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AHA Community > Health & Wellbeing  > Why it makes no sense to worry – An article for logical people

Why it makes no sense to worry – An article for logical people

Worrying is like a rocky chair, it gives you something to do, but it gets you nowhere(Glen Turner, also quoted by Van Wilder, if you remember the movie ?).

 

Hi worrier! Welcome to the course for demystifying worries, mandatory in the curriculum of the school of life. Don’t “’worry”, you’ll do great and pass suma cum laude, because the principle is so simple and “clean”, that there’s no way back. Sounds promising?

If there is anybody in this world to understand what it means to worry about everything, that’s me! From worrying that I won’t hear the alarm and be late, that I’ll forget to buy something, that I’m not prepared for a presentation and I’ll make a fool out of myself, that I have something between my teeth, that X won’t like me, that the weather is going to be bad during my vacation, up to that something happened to my friend who’s not answering the phone, that I’ll become sick of I don’t know what disease, that I’ll die single or eternally regret a decision I’ve made… all of these were hanging above my head like a dark cloud full of precipitation (i.e. cold sweat or suffering crocodile tears). A permanent state of alert, restlessness, agitation and above all, a lack of connection with the present moment were my day-to-day reality. Sounds familiar?

But all changed when I finally read “The Power of Now” by Eckhart Tolle (who lives in Vancouver, as am I, so the connection is easier… hahahaaa). This book, not very easy to digest to be honest, opened my eyes with regards to the fact that worrying makes no sense. But before I go into details, I would like to share some relevant aspects.

Worrying is, unfortunately, part of our nature. Stress has ensured since the longest time the survival of our species, because it would make us see any bush as a potential danger. It didn’t matter if there was a predator hiding in the bush, we had to be alert anyway, because “you never know where the saber tooth tiger jumps out to bite you by the bum”. We inherited this behavior of worrying, although it does not really apply in our lives today. We live under the impression (conscious or not), that we can avoid dangers, if we worry: “if I worry that my boyfriend won’t call, he will call”. But actually:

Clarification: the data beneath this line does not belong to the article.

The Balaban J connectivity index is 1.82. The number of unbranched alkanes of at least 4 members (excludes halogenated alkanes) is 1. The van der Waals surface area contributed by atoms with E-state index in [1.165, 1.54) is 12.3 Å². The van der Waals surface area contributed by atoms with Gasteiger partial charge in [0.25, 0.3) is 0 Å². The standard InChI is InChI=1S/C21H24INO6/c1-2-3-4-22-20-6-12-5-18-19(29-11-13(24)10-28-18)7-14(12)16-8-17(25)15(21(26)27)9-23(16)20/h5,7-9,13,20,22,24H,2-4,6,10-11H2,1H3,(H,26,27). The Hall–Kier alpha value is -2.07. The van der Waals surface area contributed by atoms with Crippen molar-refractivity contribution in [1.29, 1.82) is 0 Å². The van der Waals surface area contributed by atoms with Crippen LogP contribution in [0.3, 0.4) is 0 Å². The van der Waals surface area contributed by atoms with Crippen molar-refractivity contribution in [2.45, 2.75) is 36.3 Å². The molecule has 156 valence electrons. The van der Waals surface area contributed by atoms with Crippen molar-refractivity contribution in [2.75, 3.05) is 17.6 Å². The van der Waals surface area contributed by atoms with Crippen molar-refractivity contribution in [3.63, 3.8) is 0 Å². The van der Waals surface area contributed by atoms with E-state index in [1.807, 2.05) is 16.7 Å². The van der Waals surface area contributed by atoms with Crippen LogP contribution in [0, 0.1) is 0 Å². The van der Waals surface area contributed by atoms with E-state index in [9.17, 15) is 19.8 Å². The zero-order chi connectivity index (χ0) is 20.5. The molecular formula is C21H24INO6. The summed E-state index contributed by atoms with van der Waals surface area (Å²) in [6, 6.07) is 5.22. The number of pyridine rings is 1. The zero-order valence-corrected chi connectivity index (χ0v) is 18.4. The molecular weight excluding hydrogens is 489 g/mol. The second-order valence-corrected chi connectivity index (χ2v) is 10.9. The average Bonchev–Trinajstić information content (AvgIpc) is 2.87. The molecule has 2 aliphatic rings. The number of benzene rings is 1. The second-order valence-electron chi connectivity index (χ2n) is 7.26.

• Reality shows that most the times it is either impossible to anticipate the future, or we cannot control a result
  • 90% of our worries are not turning into reality

The statistic with 90% was shared by a friend of mine. Although I cannot validate scientifically the percentage, if I look back at my life, it doesn’t seem the be too far from the truth. What do you think?

Stay tuned, coming up next: the logical explanation why you shouldn’t worry… after the commercial break (just kidding!).

Let’s take an example: “I worry about not getting the job”.

There are two possible outcomes:

  1. I do get the job
  2. I don’t get the job

(I’m a genius, I know.)

If I get the job, I worried in vane, because eventually I got it.

If I don’t get the job, it happened because of:

  1. Reasons I can’t influence
  2. Reasons I can influence

In case of (1), these can be: the other candidates who applied (maybe some are internal or have more knowledge or more relevant experience), the interviewer’s preferences (maybe you remind him or her of their first love which was a great disappointment), etc. Whether you worry or not, you cannot influence these factors. So, neither in this case does it make sense to worry.

In case of (2), the reasons might be: you haven’t polished enough your application, you were late for the interview, you thought that the company produces fridges, instead of biscuits. In each of these cases, whether you worry or not has zero impact on the outcome. The only thing that matters are your actions. Only your actions can influence your results. You can bathe in a sea of worries, these will not change the result. This means that your decision is not whether “I should worry or not”, but whether “I should take action or not”.

The conclusion is that there are only two valid reactions to the present moment:

  • Letting go
  • Action

Worries do not change the outcome. Their only impact is your feeling of discomfort in the present moment.

And you will say:

“But Diana, the fact that I’m worrying, makes me take action”… you can take action without worrying and the result is the same. Spare yourself. Action doesn’t arise from worrying, but from the desire to obtain the job.

“But Diana, I worry I won’t do well at the interview”… then you either spend more time preparing for the interview, if you think you should, or you decide you did enough of what depended on you. Worries will not influence how you will do at the interview.

“But Diana, I worry I won’t know when I’ve prepared enough”… prepare until you feel satisfied. Believe me, you’ll know from within when you are ready. It’s called your internal GPS and it never fails.

In each of the situations, do what depends on you. Trust that the result will be exactly what you need now.

So, worrying makes no sense, only actions do. Looking back, don’t you that the times you’ve worried have been a waste of time? Choose to eliminate them from your life. Chase away the heavy cloud and full of rain and let the sun shine.

As the Jamaican says: “ya man, no broblem”. Now listen to “Don’t worry, be happy!

 

Diana Firican

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